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Final Report Summary - HYBRID-GENES (The Repeatability of Genetic Architecture)

A major challenge in evolutionary biology is to understand how genetic variation is created and maintained. Recent studies confirm the old idea introduced by Anderson in the 1940’s in his monograph “introgressive hybridisation”, namely that hybridisation can provide a bridge for the genetic exchange of adaptations (genes that increase fitness). In general, it is thought that adaptive genes have a greater chance to cross species boundaries than key “speciation genes” or genes residing inside “genomic islands of divergence”, which should both be more resistant to introgression. An exciting opportunity to tackle this question is to study novel genetic combinations in recently originated hybrid zones, because they allow to study the creation and maintenance of genetic combinations within ecological time frames. In the last five years, the rapid development of next generation sequencing (NGS) technologies and the computational advancements to analyse big data (such as large sub-sections of the genome) allows testing these ideas for the first time in unprecedented detail. In the granted Marie Curie postdoctoral fellowship, I have worked with two closely related damselfly species (Ischnura elegans and I. graellsii) which show extensive and recent population overlap in southern Europe with strong hybridisation. The main hypothesis that was tested in this proposal is that adaptive genes have a greater chance to cross species boundaries than key speciation genes. To test this hypothesis, this proposal had three main objectives that addressed key challenges in the field: i) detailed quantification of introgression levels across the genome; ii) repeatability of the genetic architecture of speciation; and iii) repeatability of the genetic architecture of adaptation via introgressive hybridisation.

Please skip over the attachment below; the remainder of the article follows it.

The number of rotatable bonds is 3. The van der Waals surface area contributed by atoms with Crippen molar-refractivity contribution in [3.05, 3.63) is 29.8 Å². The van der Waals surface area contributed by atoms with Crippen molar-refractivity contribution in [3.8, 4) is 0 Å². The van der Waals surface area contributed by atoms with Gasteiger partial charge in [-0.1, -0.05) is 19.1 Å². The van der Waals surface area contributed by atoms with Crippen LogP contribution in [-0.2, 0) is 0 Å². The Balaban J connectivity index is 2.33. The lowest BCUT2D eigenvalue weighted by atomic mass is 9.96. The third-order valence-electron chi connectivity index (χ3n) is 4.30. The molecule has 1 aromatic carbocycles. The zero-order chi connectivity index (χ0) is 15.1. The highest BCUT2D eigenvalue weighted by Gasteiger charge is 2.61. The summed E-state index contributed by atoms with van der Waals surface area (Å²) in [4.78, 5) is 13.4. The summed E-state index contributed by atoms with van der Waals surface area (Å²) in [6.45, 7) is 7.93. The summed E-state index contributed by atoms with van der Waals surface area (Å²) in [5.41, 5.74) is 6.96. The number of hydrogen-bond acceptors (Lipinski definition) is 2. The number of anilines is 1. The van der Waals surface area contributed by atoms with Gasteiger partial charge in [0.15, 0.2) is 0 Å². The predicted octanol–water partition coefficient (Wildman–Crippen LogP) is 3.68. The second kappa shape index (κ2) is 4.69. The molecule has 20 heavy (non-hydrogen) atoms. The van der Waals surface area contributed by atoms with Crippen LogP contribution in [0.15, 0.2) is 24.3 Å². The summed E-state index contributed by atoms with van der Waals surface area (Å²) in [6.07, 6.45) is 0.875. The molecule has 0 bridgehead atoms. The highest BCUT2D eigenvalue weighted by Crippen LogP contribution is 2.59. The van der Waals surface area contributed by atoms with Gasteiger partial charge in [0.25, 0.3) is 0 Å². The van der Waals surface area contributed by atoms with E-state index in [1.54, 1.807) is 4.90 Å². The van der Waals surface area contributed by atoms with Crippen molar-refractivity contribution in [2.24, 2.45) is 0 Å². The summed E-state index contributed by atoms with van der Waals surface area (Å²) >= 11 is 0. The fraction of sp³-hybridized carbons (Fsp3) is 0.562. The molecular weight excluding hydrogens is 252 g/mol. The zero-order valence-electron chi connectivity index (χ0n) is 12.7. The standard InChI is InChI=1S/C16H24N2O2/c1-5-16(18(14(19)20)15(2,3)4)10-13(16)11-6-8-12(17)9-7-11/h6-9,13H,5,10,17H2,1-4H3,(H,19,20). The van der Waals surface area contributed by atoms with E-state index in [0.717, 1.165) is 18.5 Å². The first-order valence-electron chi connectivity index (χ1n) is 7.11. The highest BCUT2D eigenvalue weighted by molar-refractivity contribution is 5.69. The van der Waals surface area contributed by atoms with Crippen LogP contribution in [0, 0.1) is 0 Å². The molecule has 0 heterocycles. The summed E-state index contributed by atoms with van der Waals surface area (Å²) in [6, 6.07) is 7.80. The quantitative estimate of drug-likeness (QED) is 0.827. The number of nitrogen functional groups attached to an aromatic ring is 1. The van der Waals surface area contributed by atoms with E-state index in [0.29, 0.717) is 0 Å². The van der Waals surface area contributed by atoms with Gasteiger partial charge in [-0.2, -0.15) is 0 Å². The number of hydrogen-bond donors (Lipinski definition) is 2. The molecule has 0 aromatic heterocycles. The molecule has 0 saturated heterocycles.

We have collected population samples, and ecological and morphological data to evaluate how introgression shapes genomic regions affecting ecological factors and morphological traits. We have also tested prezygotic reproductive barriers between allopatric and parapatric populations, obtained a hybrid pedigree in the laboratory and genetic data (genotyping and RAD-sequencing) for the inference of SNPs and genotypes.

We are currently analysing introgression levels in natural populations; and 2) the genetic architecture of speciation and adaptation. We will identify genes responsible for reproductive isolation, and selective sweeps; and I will investigate if certain genomic regions (chromosomal blocks) are repeatedly inherited from the same parental species, the size of genomic linkage islands, and if these differ between populations.

This project will contribute to Europeans excellence and competitiveness from multiple perspectives. First, it will provide new insights into the evolutionary puzzle of insect speciation by understanding the processes leading to the origin of reproductive barriers. Secondly, it will provide new insights of the genomic patterns of introgression. Over the past decade, European research has played an extensive role in identifying and assessing global change as a major tools to gain insights into the genetic consequences. Only with this knowledge is it possible to approach decision makers to formulate conservation plans for European species. This highlighted benefit from my project should not be underestimated as this scenario is unfortunately highly realistic for many populations in rapidly changing and fragmented habitats, and is therefore of major concern for conserving biodiversity on the global scale.

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